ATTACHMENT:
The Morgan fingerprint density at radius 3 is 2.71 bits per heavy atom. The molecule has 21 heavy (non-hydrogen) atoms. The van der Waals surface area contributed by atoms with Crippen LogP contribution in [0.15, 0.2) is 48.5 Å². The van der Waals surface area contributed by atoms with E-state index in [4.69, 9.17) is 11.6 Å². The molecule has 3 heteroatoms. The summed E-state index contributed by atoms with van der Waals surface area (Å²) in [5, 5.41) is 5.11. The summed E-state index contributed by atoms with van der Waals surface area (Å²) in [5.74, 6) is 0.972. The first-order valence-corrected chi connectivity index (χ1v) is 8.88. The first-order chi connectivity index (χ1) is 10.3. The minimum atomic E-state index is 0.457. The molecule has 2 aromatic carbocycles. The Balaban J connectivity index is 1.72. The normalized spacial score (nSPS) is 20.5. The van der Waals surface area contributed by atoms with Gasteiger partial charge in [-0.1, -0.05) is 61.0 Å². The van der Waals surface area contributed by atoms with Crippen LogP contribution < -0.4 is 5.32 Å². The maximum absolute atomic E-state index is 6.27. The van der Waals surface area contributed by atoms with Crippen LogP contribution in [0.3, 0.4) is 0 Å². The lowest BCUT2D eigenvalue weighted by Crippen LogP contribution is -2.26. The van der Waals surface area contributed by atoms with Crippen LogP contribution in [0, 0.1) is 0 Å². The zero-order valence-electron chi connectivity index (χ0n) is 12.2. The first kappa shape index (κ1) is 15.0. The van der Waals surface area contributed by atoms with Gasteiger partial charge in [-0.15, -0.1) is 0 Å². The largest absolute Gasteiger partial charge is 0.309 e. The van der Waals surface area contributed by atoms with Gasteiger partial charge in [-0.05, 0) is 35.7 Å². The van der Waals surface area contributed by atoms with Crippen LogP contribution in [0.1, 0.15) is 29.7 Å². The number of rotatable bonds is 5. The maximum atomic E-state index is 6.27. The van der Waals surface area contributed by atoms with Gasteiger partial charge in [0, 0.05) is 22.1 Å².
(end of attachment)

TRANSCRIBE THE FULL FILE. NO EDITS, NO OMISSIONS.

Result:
The Morgan fingerprint density at radius 3 is 2.71 bits per heavy atom. The molecule has 21 heavy (non-hydrogen) atoms. The van der Waals surface area contributed by atoms with Crippen LogP contribution in [0.15, 0.2) is 48.5 Å². The van der Waals surface area contributed by atoms with E-state index in [4.69, 9.17) is 11.6 Å². The molecule has 3 heteroatoms. The summed E-state index contributed by atoms with van der Waals surface area (Å²) in [5, 5.41) is 5.11. The summed E-state index contributed by atoms with van der Waals surface area (Å²) in [5.74, 6) is 0.972. The first-order valence-corrected chi connectivity index (χ1v) is 8.88. The first-order chi connectivity index (χ1) is 10.3. The minimum atomic E-state index is 0.457. The molecule has 2 aromatic carbocycles. The Balaban J connectivity index is 1.72. The normalized spacial score (nSPS) is 20.5. The van der Waals surface area contributed by atoms with Gasteiger partial charge in [-0.1, -0.05) is 61.0 Å². The van der Waals surface area contributed by atoms with Crippen LogP contribution < -0.4 is 5.32 Å². The maximum absolute atomic E-state index is 6.27. The van der Waals surface area contributed by atoms with Crippen LogP contribution in [0.3, 0.4) is 0 Å². The lowest BCUT2D eigenvalue weighted by Crippen LogP contribution is -2.26. The van der Waals surface area contributed by atoms with Crippen LogP contribution in [0, 0.1) is 0 Å². The zero-order valence-electron chi connectivity index (χ0n) is 12.2. The first kappa shape index (κ1) is 15.0. The van der Waals surface area contributed by atoms with Gasteiger partial charge in [-0.15, -0.1) is 0 Å². The largest absolute Gasteiger partial charge is 0.309 e. The van der Waals surface area contributed by atoms with Gasteiger partial charge in [-0.05, 0) is 35.7 Å². The van der Waals surface area contributed by atoms with Crippen LogP contribution in [0.1, 0.15) is 29.7 Å². The number of rotatable bonds is 5. The maximum atomic E-state index is 6.27. The van der Waals surface area contributed by atoms with Gasteiger partial charge in [0, 0.05) is 22.1 Å².